Former Dallas Cowboys receiver Michael Irvin has a story to tell. It's a story about womanizing and cocaine use and repeated run-ins with the law. But it's also a story about redemption-about taking responsibility, finding Christian faith, and living a very different life. Irvin tells that story regularly on his daily Miami radio show with little fanfare.
But last month, the Hall-of-Famer found an outlet and an angle to push his story to national prominence. The outlet: the cover of Out magazine, the world's leading publication on issues pertaining to male homosexuality. The angle: Michael Irvin is a recovering homophobe.
In a feature-length article accompanying photos of a bare-chested Irvin, the once troubled athlete suggests his long run of social dysfunction may have stemmed from overcompensation after learning his older brother was gay. It's an idea Irvin first considered during counseling sessions with Dallas megachurch pastor T.D. Jakes. "We realized maybe some of the issues I've had with so many women-just bringing women around so everybody can see-maybe that's residual of the fear I had that, if my brother is wearing ladies' clothes, am I going to be doing that? Is it genetic?"
Irvin goes on in the Out magazine article to connect the gay marriage debate to the civil-rights struggle of African-Americans: "I don't see how any African-American with any inkling of history can say that you don't have the right to live your life how you want to live your life. No one should be telling you who you should love; no one should be telling you who you should be spending the rest of your life with. When we start talking about equality and everybody being treated equally, I don't want to know an African-American who will say everybody doesn't deserve equality."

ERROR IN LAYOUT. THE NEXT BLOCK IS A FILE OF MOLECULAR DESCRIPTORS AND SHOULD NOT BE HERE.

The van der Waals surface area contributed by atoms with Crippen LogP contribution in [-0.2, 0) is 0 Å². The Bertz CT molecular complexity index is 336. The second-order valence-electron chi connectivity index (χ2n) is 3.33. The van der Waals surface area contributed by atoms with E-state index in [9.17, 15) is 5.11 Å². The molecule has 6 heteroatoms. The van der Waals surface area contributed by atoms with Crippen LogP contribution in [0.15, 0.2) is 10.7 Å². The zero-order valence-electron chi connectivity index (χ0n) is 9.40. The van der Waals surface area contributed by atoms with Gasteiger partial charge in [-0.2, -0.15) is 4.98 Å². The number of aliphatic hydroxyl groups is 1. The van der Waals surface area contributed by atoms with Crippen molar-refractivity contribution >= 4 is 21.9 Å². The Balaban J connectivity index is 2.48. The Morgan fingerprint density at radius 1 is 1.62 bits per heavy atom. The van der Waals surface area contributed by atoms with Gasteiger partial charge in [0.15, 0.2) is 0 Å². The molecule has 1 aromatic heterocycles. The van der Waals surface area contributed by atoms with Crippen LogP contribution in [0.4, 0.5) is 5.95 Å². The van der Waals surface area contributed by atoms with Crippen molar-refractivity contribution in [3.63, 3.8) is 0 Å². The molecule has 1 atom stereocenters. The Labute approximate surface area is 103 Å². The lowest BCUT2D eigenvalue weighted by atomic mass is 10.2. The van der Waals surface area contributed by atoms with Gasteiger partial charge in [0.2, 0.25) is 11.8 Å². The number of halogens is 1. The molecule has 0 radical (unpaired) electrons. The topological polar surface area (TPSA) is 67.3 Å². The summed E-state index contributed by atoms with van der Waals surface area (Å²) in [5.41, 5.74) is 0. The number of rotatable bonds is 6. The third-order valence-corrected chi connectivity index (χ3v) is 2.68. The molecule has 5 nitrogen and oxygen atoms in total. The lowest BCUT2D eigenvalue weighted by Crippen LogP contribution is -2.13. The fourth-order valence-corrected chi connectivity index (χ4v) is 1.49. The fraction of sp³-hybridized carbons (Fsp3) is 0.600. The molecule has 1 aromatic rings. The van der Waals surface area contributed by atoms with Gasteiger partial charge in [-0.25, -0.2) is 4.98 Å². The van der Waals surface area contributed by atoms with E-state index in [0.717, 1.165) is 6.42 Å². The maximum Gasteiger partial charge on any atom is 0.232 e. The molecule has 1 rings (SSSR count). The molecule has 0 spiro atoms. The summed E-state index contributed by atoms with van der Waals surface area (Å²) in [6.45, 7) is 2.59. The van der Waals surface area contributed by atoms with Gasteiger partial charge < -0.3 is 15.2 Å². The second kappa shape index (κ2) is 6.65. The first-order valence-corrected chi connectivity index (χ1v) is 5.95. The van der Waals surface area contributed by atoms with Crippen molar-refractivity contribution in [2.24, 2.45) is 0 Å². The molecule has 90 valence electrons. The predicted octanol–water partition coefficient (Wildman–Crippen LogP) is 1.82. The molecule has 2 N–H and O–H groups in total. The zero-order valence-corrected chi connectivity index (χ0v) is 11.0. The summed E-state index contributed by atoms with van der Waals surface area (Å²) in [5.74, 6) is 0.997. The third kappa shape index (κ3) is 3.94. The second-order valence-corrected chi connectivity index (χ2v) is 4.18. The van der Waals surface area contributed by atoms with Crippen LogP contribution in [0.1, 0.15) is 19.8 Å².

In an instant, Irvin's story popped up on every major sports media channel in the nation. The print, radio, and television outlets that make up ESPN appeared especially eager to deliver a few congratulatory backslaps to the miscreant athlete turned social activist. ESPN blogger Dan Graziano called Irvin's appearance in Out "courageous" and "impressive," and added: "That's called being a man. Good job, Michael Irvin. Well done." On ESPN Radio, sports personalities and brothers Andy and Bryan Kamenetzky applauded Irvin for what they agreed was "a brave act." And the headline above a SportsCenter clip on the ESPN website proclaimed, "Michael Irvin champions equality." This was a redemption story ESPN wanted to tell.
In fact, the world leader in sports coverage has been searching for some time for a major sports figure to become a spokesperson for gay activism. When New York Rangers forward Sean Avery and former New York Giants star Michael Strahan recently filmed 30-second commercials in support of efforts to legalize same-sex marriages in the state, ESPN devoted full articles to each athlete. Earlier this summer, a story in ESPN The Magazine declared, "It's time for a gay all-star." And as far back as 2005, ESPN The Magazine provided a prominent forum for women's basketball star Sheryl Swoopes to come out of the closet.
As yet, no active player in one of the country's four biggest sports-football, baseball, basketball, and hockey-is openly gay. But that is not for lack of effort on the part of ESPN.
Of course, the story of homosexuality in athletics is worth covering from a number of angles. As is often the case with social issues, the sports world provides a public microcosm of the full range of positions on the matter. Athletes run the gamut from hostility toward homosexuals to respectful opposition of same-sex marriage to indifference to genial support of same-sex marriage to caustic gay activism. ESPN seems intent on selectively giving voice to only some of those camps. And that has everything to do with the story the network wants to tell.